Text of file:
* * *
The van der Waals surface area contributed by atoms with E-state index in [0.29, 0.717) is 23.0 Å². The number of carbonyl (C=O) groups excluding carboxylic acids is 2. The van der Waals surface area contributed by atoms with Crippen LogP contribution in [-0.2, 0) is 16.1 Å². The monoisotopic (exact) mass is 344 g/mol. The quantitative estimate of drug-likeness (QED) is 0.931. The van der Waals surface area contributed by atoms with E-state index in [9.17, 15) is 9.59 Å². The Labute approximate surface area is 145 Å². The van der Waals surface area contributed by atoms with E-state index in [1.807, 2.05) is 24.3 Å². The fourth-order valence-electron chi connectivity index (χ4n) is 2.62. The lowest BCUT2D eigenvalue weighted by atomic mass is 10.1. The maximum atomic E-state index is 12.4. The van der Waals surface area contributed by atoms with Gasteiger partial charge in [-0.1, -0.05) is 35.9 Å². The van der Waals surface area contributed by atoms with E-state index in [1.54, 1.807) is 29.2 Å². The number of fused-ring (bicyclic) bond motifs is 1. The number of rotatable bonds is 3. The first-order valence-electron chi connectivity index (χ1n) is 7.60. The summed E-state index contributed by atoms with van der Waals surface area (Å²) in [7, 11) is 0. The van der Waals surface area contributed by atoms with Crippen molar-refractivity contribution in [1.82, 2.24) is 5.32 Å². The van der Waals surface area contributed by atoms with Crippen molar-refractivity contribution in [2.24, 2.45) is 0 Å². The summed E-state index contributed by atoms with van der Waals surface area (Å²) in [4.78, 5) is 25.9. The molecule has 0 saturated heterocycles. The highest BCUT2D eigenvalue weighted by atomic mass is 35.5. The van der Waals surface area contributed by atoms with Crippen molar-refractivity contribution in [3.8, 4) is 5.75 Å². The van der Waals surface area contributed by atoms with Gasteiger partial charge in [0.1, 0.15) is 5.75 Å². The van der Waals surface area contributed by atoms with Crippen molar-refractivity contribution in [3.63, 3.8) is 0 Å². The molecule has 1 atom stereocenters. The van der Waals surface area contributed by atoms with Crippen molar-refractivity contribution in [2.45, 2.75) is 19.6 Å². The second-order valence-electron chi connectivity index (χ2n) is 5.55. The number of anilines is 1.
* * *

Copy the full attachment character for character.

The van der Waals surface area contributed by atoms with E-state index in [0.29, 0.717) is 23.0 Å². The number of carbonyl (C=O) groups excluding carboxylic acids is 2. The van der Waals surface area contributed by atoms with Crippen LogP contribution in [-0.2, 0) is 16.1 Å². The monoisotopic (exact) mass is 344 g/mol. The quantitative estimate of drug-likeness (QED) is 0.931. The van der Waals surface area contributed by atoms with E-state index in [9.17, 15) is 9.59 Å². The Labute approximate surface area is 145 Å². The van der Waals surface area contributed by atoms with E-state index in [1.807, 2.05) is 24.3 Å². The fourth-order valence-electron chi connectivity index (χ4n) is 2.62. The lowest BCUT2D eigenvalue weighted by atomic mass is 10.1. The maximum atomic E-state index is 12.4. The van der Waals surface area contributed by atoms with Gasteiger partial charge in [-0.1, -0.05) is 35.9 Å². The van der Waals surface area contributed by atoms with E-state index in [1.54, 1.807) is 29.2 Å². The number of fused-ring (bicyclic) bond motifs is 1. The number of rotatable bonds is 3. The first-order valence-electron chi connectivity index (χ1n) is 7.60. The summed E-state index contributed by atoms with van der Waals surface area (Å²) in [7, 11) is 0. The van der Waals surface area contributed by atoms with Crippen molar-refractivity contribution in [1.82, 2.24) is 5.32 Å². The van der Waals surface area contributed by atoms with Crippen molar-refractivity contribution in [2.24, 2.45) is 0 Å². The summed E-state index contributed by atoms with van der Waals surface area (Å²) in [4.78, 5) is 25.9. The molecule has 0 saturated heterocycles. The highest BCUT2D eigenvalue weighted by atomic mass is 35.5. The van der Waals surface area contributed by atoms with Crippen molar-refractivity contribution in [3.8, 4) is 5.75 Å². The van der Waals surface area contributed by atoms with Gasteiger partial charge in [0.1, 0.15) is 5.75 Å². The van der Waals surface area contributed by atoms with Crippen molar-refractivity contribution in [3.63, 3.8) is 0 Å². The molecule has 1 atom stereocenters. The van der Waals surface area contributed by atoms with Crippen molar-refractivity contribution in [2.45, 2.75) is 19.6 Å². The second-order valence-electron chi connectivity index (χ2n) is 5.55. The number of anilines is 1.